Like, see, when Elvis came out, a lot of black groups would say, ‘Elvis cannot do so and so and so, shoo shoo shoo’ [huffs and grumbles]. And I’d say, ‘Shut up, shut up.’ Let me tell you this—when I came out they wasn’t playing no black artists on no Top 40 stations, I was the first to get played on the Top 40 stations—but it took people like Elvis and Pat Boone, Gene Vincent, to open the door for this kind of music, and I thank God for Elvis Presley. I thank the Lord for sending Elvis to open that door so I could walk down the road, you understand? (The Rolling Stone Interviews, p. 92)
I just wanted to be careful not to misrepresent the man’s attitude. He thinks Elvis was just fine.
I almost forgot: Here’s Fenton Robinson doing “Directly From My Heart.”
In 2000, NBC aired a miniseries about Little Richard, based on the book Quasar of Rock: The Life and Times of Little Richard. It’s not completely horrible. And it can be viewed on YouTube.
One of the best moments in the film is when, on the tour bus, a bandmate complains about having to wear makeup and implies (inadvertently, I think) that his boss is a “sissy.” Little Richard responds:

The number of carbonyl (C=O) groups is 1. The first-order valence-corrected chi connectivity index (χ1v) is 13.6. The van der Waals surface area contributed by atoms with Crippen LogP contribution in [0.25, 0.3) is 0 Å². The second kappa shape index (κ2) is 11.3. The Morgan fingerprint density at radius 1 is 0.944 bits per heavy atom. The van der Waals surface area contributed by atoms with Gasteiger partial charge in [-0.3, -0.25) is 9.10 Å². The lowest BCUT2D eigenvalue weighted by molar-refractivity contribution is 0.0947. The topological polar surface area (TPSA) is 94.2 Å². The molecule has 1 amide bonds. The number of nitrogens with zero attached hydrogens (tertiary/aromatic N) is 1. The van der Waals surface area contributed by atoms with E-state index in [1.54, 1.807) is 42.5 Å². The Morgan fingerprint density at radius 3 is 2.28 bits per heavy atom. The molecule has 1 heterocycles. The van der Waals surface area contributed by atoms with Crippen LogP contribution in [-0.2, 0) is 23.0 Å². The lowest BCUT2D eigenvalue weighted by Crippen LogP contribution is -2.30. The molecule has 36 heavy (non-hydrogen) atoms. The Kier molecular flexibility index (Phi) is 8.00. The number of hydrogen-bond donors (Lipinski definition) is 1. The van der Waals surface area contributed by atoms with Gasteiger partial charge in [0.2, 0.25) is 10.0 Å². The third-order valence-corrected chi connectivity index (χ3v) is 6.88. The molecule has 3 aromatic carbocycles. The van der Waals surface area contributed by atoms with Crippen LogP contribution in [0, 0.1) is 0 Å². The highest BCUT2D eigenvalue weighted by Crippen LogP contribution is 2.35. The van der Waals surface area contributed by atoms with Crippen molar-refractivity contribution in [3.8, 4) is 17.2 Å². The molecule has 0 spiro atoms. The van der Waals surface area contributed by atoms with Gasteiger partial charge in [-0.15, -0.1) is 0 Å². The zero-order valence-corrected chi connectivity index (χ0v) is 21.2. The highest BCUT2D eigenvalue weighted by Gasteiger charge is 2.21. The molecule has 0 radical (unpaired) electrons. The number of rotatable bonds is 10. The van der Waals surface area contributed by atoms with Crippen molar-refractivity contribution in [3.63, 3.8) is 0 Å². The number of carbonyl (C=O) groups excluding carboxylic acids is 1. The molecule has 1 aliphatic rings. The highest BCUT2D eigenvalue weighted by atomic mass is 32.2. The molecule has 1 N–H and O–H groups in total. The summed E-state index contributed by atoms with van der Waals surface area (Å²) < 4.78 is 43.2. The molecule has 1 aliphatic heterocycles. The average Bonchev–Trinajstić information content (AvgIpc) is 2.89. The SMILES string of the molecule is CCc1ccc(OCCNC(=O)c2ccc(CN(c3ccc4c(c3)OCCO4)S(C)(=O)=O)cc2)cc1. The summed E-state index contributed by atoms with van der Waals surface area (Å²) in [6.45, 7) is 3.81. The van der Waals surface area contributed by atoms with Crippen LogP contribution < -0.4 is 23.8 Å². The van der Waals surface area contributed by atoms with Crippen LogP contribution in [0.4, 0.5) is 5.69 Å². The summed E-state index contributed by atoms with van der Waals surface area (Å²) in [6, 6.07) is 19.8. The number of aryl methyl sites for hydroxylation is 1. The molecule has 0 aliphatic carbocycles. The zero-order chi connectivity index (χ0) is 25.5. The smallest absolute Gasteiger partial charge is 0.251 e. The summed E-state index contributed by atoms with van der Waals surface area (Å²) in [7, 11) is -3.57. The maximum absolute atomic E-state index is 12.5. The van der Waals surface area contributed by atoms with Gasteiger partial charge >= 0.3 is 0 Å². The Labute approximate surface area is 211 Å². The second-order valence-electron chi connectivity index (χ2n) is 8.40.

Now, sneaking in the back doors so the white folks don’t see us till we’re on stage, eating in a parking lot of some restaurant that I wouldn’t even pay to eat at the counter at, now *that* bothers me. Being called a sissy? You look-a here! Them white kids, they’re dancing to *our* music! Okay, they may have Pat Boone on their record player in case their parents walk in, but they got *my* record underneath their pillow. You know which show we’re playing here? You know how many colors have played here? None! You know why? ‘Cause they can’t! I am the first! I am the only! So if you wanna call me a sissy, go ahead! Knock yourself out, boy! But you make sure you call me a rich sissy. And you do as I do, you all gonna be rich sissies, too.
Now, where my eyeliner?
I don’t know how much of this is writer’s embellishment or if he actually took down a bandmate like this.
Nor do I care. It’s fabulous.
The title of this entry is from the liner notes for “Wowie Zowie” on Freak Out. In case you were wondering.